China looks set for a rapid economic rebound in the first quarter after finally abandoning its zero-COVID policy. But will the recovery prove temporary as longer-term dynamics reassert themselves?
Read this article to understand:
- Why a rapid rebound in Chinese growth may prove short lived
- Why Chinese equities could recover further
- How events in China could impact other emerging economies
The Chinese economy looks to be on course for a brisk recovery as the country’s abandonment of its zero-COVID policy in late 2022 enables a rapid resumption in activity. The government is aiming for GDP growth of around five per cent this year, up from just three per cent in 2022.
With Beijing having signalled it is ready to take additional steps to stimulate spending and investment, and with households having been forced to save during last year’s extensive lockdowns, some commentators believe the government’s target is conservative.
According to Bloomberg, market economists are pencilling in growth of 5.3 per cent for 2023. David Nowakowski, senior multi-asset and macro strategist at Aviva Investors, believes the outcome could be stronger still, pencilling in growth of 5.6 per cent or higher.
Although the precise mechanisms by which the Chinese government will look to stimulate activity remain unclear, most expect it to focus on trying to boost household consumption and certain types of infrastructure investment. Economists polled by Bloomberg see retail sales growing eight per cent and fixed asset investment 5.8 per cent in 2023.
After a sluggish start to the year, when economic activity was held back by high rates of COVID infection, anecdotal evidence suggests a strong rebound is underway. High-frequency data points to activity being well above pre-COVID levels in a wide range of household and business activities. Meanwhile, manufacturing expanded at its fastest pace in more than a decade in February, according to the latest purchasing managers’ report.
Pent-up household demand
Nowakowski expects growth to be especially brisk in the first quarter, given pent-up demand from households and the fact this time last year numerous Chinese cities experienced lengthy lockdowns to prevent the spread of the Omicron variant.
Just returning to a normal trajectory means you get very strong short-term growth
“The first-quarter numbers are pretty much guaranteed to be impressive. Just returning to a normal trajectory means you get very strong short-term growth, maybe as much as ten per cent annualised,” he says.
The improved outlook has propelled Chinese equities sharply higher. The MSCI China Index, having slumped to its lowest level in more than a decade at the end of October, had within the space of three months surged 60 per cent in local-currency terms.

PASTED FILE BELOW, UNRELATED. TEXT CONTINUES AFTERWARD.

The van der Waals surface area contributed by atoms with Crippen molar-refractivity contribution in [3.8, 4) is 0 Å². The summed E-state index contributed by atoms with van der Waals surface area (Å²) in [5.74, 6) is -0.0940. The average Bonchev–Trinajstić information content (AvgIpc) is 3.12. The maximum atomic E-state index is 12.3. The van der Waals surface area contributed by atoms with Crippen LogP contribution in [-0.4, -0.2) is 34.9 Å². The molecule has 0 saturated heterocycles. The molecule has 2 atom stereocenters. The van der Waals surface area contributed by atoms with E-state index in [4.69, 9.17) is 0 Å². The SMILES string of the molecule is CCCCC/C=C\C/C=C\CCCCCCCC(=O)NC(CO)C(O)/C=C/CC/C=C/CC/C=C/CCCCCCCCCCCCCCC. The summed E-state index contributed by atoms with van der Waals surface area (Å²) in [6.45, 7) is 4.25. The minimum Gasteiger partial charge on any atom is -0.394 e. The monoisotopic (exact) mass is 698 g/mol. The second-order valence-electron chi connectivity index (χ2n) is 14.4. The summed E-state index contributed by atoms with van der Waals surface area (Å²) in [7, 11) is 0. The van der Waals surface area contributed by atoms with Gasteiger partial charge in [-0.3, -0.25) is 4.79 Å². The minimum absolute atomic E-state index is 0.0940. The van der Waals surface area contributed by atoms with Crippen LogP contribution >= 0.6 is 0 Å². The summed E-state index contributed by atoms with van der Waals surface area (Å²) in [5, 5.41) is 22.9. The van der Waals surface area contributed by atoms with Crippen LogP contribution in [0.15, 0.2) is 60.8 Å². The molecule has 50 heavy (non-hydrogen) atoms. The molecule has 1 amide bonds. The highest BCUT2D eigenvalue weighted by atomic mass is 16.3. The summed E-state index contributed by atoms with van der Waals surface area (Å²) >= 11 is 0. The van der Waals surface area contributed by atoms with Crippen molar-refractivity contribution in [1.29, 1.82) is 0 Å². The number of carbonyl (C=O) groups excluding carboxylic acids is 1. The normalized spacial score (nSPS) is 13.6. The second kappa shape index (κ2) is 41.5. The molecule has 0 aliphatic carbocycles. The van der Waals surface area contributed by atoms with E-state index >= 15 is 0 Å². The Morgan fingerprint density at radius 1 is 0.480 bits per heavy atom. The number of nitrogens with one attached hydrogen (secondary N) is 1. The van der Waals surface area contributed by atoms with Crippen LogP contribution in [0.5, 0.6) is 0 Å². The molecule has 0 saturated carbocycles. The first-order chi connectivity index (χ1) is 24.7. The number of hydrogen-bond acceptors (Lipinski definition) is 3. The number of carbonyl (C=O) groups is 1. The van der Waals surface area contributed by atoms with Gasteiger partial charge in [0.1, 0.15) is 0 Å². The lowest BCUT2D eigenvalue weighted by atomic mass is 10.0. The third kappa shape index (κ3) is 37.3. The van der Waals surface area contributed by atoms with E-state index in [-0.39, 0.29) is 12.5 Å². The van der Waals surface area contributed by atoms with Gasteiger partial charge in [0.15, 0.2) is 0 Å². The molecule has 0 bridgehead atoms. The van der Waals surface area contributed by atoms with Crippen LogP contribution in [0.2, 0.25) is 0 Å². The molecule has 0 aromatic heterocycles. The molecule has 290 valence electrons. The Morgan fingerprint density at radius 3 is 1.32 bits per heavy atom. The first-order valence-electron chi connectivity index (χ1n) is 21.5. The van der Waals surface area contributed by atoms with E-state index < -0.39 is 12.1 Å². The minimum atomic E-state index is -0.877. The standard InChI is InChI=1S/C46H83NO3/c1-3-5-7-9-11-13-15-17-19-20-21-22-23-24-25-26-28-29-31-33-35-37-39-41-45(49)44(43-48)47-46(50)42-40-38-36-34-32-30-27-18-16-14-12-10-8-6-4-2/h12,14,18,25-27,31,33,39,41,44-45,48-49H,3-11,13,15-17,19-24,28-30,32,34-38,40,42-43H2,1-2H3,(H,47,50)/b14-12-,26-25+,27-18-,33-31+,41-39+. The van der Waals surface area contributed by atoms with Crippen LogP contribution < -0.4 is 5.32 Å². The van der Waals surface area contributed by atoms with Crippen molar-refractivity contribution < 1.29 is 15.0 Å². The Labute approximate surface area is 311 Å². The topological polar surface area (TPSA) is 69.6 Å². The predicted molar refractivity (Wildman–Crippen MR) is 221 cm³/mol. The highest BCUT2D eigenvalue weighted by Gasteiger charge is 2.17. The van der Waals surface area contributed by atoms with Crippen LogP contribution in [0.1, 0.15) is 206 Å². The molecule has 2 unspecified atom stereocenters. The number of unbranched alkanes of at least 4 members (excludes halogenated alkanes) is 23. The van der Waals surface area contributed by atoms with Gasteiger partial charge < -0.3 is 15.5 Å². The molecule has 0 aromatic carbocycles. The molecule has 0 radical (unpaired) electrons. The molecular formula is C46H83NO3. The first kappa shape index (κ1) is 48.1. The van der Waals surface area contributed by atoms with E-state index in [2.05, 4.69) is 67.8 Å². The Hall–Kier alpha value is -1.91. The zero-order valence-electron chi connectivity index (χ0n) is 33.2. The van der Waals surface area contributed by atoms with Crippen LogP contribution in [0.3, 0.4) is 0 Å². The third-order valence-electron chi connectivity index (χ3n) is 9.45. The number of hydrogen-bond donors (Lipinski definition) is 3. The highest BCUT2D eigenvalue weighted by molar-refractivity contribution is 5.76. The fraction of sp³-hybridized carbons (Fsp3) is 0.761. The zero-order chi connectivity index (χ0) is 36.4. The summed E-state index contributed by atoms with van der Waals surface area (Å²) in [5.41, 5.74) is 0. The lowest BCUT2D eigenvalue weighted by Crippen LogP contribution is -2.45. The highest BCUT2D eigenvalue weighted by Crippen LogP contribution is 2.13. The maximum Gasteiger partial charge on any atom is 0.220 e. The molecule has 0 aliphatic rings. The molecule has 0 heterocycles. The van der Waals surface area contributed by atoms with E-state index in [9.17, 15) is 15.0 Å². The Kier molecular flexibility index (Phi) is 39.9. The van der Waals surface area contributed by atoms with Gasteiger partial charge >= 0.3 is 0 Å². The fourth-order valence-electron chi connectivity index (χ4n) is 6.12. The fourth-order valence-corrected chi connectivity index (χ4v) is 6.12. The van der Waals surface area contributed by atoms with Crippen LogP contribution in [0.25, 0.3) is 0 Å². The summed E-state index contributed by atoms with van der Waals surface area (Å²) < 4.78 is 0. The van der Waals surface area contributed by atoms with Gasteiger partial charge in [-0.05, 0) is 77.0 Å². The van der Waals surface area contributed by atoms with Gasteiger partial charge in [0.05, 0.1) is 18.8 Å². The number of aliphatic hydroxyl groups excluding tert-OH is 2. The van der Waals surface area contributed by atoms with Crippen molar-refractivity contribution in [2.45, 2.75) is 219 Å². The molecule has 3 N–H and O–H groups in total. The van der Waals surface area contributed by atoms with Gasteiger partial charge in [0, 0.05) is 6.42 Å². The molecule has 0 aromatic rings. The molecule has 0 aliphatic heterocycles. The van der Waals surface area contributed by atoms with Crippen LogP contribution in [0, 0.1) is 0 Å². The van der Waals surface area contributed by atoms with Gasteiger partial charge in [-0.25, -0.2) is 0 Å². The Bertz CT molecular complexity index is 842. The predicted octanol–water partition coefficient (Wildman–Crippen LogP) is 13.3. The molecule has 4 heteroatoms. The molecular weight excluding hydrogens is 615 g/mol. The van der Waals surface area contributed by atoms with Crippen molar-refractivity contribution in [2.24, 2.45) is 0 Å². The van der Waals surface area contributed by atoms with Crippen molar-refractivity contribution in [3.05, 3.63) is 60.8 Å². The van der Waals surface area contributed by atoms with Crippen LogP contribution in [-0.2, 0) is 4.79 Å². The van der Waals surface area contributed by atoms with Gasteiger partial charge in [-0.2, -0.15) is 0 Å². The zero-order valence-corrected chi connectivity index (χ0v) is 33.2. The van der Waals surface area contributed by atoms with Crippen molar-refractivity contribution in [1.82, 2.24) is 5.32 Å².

Will Malcolm, global emerging markets equity fund manager at Aviva Investors, says the strength of the rally reflects both the rapid pace of re-opening and the fact valuation metrics, such as price-to-earnings (P/E) ratios, had been driven to historically depressed levels in October.
“The pace of re-opening has been far faster than anyone would have expected,” Malcolm says.
That said, Chinese shares were arguably being priced too cheaply, even allowing for the combination of the zero-COVID policy and anxiety that China’s increasingly authoritarian regime was making the country uninvestable. “There was a compelling case for building stakes in several companies, especially those best placed to benefit from the re-opening,” he adds.
One such share was Tongcheng Travel. Even if the stock might at first glance have appeared to be trading at an appropriate P/E ratio, he says earnings expectations for the domestic travel company were too low.
“We felt the company was almost certain to see a big earnings recovery once people were able to get out and about and travel,” Malcolm explains.
Struggling to maintain state welfare and retirement plans, Beijing wants the private sector to take up the slack
AIA Group was another company seen as having an improving narrative. The stock’s valuation had fallen to a level not seen since Asia’s leading insurer had floated a decade ago. The fact AIA, unlike most of its domestic and international rivals, had maintained its workforce over the past two years despite lockdowns preventing face-to-face meetings between clients and agents, added to the attraction.
“Struggling to maintain state welfare and retirement plans, Beijing wants the private sector to take up the slack. We see AIA as being far better prepared to tap into growing private sector demand for pensions and insurance protection in the post-COVID world,” says Adrian Lewis, senior investment analyst at Aviva Investors.
Trend growth heading lower